Carcass Celebrate 30th Anniversary of ‘Necroticism – Descanting the Insalubrious’


British death metal icons Carcass are currently 35 years into their journey from minnows – yes, we love the Flesh Ripping Sonic Torment demo – to the foundational powerhouse we know (and love) today. Whether it’s the sickening (mentally and physically) feel get from debut Reek of Putrefaction (1988) or the quench we get from the death metal masterclass that is new album Torn Arteries (2021), Carcass has and continues to show their quality. It’s not just that either though. They aren’t merely showing their (de)compositional and music (s)playing capabilities — from “Exhume to Consume” and “Heartwork” to “Black Star” and “Cadaver Pouch Conveyor System” — but rather leading by their own example. Although members of Carcass will likely see things otherwise (read below), the Liverpudlians (and a Swede) charted their own course on their own terms early on. This is particularly true in the transition (or natural evolution) from the often-imitated, never replicated Symphonies of Sickness (1989) to the lighthouse, barfday boy album Necroticism – Descanting the Insalubrious (1991).

Today, Necroticism – Descanting the Insalubrious, with all its voluble verbiage, ruthlessness musicality, and then-prodigious production (courtesy of then-fledgling producer Colin Richardson), celebrates three fucking decades. Released by homebase label Earache in the U.K. and Earache/Relativity in the U.S. on October 30th, 1991, Carcass’ much-anticipated, nerd-splitting third album changed not only Carcass (in their ascent) but showed death metal – not grindcore (see below) – was ready for the very same thing that happened to thrash metal years earlier: refinement and growth. Pegged at the front by the dizzyingly merciless “Inpropagation” and plugged at the rear by the relentlessly cool “groove” / calculated blast of “Forensic Clinicism / The Sanguine Article,” Necroticism – Descanting the Insalubrious was honed for killing, even if the Jeff Walker-designed cover art rib-tickled otherwise. But Carcass weren’t just great at both ends. Inside the album’s rapidly hardening heart, tracks like “Incarnated Solvent Abuse,” “Corporal Jigsore Quandary,” and “Carneous Cacoffiny” were vying for attention while also signaling that the Britain-based outfit were rapidly becoming (or probably were then) a reckoning force.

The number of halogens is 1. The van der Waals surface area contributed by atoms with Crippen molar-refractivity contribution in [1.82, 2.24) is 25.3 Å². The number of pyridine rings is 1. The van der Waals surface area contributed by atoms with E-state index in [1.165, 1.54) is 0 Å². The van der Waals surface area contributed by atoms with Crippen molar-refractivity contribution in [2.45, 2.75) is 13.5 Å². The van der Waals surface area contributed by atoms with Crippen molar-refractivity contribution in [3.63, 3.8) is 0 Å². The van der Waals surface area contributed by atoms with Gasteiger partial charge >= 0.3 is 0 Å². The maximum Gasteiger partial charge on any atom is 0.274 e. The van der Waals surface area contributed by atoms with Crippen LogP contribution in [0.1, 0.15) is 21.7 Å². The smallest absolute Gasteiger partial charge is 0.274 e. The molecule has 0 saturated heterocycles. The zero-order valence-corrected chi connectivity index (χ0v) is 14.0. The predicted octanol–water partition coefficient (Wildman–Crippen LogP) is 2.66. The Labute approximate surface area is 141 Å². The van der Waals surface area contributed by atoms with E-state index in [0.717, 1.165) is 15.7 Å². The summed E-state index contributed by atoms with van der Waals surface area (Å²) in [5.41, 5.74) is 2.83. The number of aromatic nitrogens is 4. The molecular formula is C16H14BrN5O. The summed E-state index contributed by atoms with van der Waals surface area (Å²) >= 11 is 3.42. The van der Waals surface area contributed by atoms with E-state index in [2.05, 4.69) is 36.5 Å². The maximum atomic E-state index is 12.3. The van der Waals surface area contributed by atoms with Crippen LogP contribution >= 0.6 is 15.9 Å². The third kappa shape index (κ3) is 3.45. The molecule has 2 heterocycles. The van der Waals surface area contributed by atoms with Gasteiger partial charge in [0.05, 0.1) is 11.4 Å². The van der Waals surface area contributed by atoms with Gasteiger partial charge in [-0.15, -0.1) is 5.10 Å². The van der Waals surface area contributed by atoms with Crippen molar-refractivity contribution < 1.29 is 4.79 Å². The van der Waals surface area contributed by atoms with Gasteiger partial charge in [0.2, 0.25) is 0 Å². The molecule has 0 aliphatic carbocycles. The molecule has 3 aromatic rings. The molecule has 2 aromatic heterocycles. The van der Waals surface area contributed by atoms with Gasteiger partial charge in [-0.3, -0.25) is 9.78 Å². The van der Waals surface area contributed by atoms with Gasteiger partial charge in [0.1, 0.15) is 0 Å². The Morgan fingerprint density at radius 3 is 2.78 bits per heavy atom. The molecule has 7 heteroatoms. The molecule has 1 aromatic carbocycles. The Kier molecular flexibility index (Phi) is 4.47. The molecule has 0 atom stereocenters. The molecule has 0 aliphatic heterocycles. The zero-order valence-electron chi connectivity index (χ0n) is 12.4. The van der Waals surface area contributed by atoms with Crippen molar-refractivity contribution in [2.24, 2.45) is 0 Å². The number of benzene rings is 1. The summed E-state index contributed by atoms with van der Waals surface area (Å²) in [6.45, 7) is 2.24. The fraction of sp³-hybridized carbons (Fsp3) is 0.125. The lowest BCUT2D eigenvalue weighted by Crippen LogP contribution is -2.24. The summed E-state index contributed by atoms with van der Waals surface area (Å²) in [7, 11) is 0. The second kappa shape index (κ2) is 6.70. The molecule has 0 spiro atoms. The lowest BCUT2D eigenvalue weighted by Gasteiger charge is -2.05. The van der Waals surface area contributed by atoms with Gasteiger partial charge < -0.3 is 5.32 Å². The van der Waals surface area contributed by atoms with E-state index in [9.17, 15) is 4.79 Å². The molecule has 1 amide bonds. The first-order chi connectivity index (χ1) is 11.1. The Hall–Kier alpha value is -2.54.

It’s with profound (also salacious) pleasure and typical Decibel guts-flying-everywhere fanfare that we celebrate Necroticism – Descanting the Insalubrious as it turns 30. OK, we surrender to the fact that today is October 29th, 2021 – one day before the candles can officially be ignited – but that just demonstrates our eagerness, joy, and corrupt moral standing as we post fresh, positively rank interviews with none other than Jeff Walker, Bill Steer, and Michael Amott.

Talk to you guys in 10 years!

What was your initial reaction when I contacted you about Necroticism – Descanting the Insalubrious turning 30?
Jeff Walker: I groaned, I think. We did a piece with Decibel about Necroticism not that long ago [in 2005, perhaps – CD]. I wouldn’t have known it was the 30th anniversary unless I was told. I don’t really put too much credence into these types of things. I’m more about going forward with things. Actually, what I hate about the Internet is that there were tons of interviews with us about albums like Necroticism, and now they’re just gone. The archives and the things magazines have covered about us are really nowhere to be found. That’s a sad fact. I think this very interview will disappear in five years, and I’ll have to do a fucking interview with you for the 40th anniversary.